After almost six years as editor at the Revelstoke Times Review, and almost eight as editor/managing editor at the Arrow Lakes News, (for a total of about 680 issues combined) it’s time to stop the presses.
April 16 will be my last day at the Revelstoke Times Review, and will also mark my last issue.
I’d like to thank everyone in Revelstoke and beyond who’s been a part of the newspaper during my tenure. I’d like to thank my colleagues here at the Times Review, especially. I’ll do my best to thank everyone personally.
Life as an editor is two-thirds drudgery (writing, organizing, laying out the paper, reading, researching, editing, web publishing, planning, investigating, chasing down interviews, meetings galore, hunting for stories, and more teeth-gnashing office-type stuff), and one-third really fun stuff: actually getting out there and being a meaningful participant in community life.
As you may have observed, I’ve been the only person in the editorial department for a couple of months. Due to business conditions, the plan for the time being is to operate the Times Review as a one-person newsroom. The plus-side is that doubles the fun stuff to two-thirds of my schedule. The downside is that means four-thirds drudgery, too.
As a direct result, I’m leaving the Times Review on good terms.
Since I’m not leaving Revelstoke, it’s not time for a retrospective. For my going-away column, I’ve decided to boil it down to one thing, one observation.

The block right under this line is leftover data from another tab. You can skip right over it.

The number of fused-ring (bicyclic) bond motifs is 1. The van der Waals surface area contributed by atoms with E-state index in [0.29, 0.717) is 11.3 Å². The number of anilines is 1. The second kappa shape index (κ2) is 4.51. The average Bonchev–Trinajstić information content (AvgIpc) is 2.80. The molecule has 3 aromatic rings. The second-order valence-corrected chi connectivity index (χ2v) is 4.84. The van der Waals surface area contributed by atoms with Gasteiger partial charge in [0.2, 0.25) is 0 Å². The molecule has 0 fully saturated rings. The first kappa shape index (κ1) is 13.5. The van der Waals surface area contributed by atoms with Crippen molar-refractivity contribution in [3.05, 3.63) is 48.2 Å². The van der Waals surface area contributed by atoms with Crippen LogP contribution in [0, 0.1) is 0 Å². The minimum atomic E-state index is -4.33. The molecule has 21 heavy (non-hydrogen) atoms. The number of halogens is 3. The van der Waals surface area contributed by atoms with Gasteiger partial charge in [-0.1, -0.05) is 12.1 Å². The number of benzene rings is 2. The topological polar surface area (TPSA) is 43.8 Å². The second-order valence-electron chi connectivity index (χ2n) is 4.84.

Revelstoke: a resilient, self-reliant community
Work as a community journalist exposes you to different sides of the community every day. On an average day, you could be at a cultural event, a city meeting, talking with the authorities about a tragic incident, meeting with a marginalized community member, then going to a sports match. The next day, after the snow-globe of life shakes itself again, there are four or five more happenings to explore.
This social mobility through the sub-communities of Revelstoke this work provides is unique.
What I’ve observed is a community that is, for the most part, doing fine. Our health outcomes are good. Our youth education results are good. Per capita incomes are good. For a smaller, rural community, employment options are fairly good. Our hockey team used to be great, and will be good once more. In fact, in the many databases measuring quality of life here I’ve looked through over the years, Revelstoke usually does really well in comparison to other B.C. communities.
These outcomes are the result of a lot of hard work, often from individuals and organizations banding together to achieve them. Revelstoke, especially in volunteerism, has a robust can-do attitude about solving its own problems.
So, close the book, walk away, all’s well that ends well? Not quite.
Historically and currently, Revelstoke’s successes and problems have been, for the large part, driven by external forces.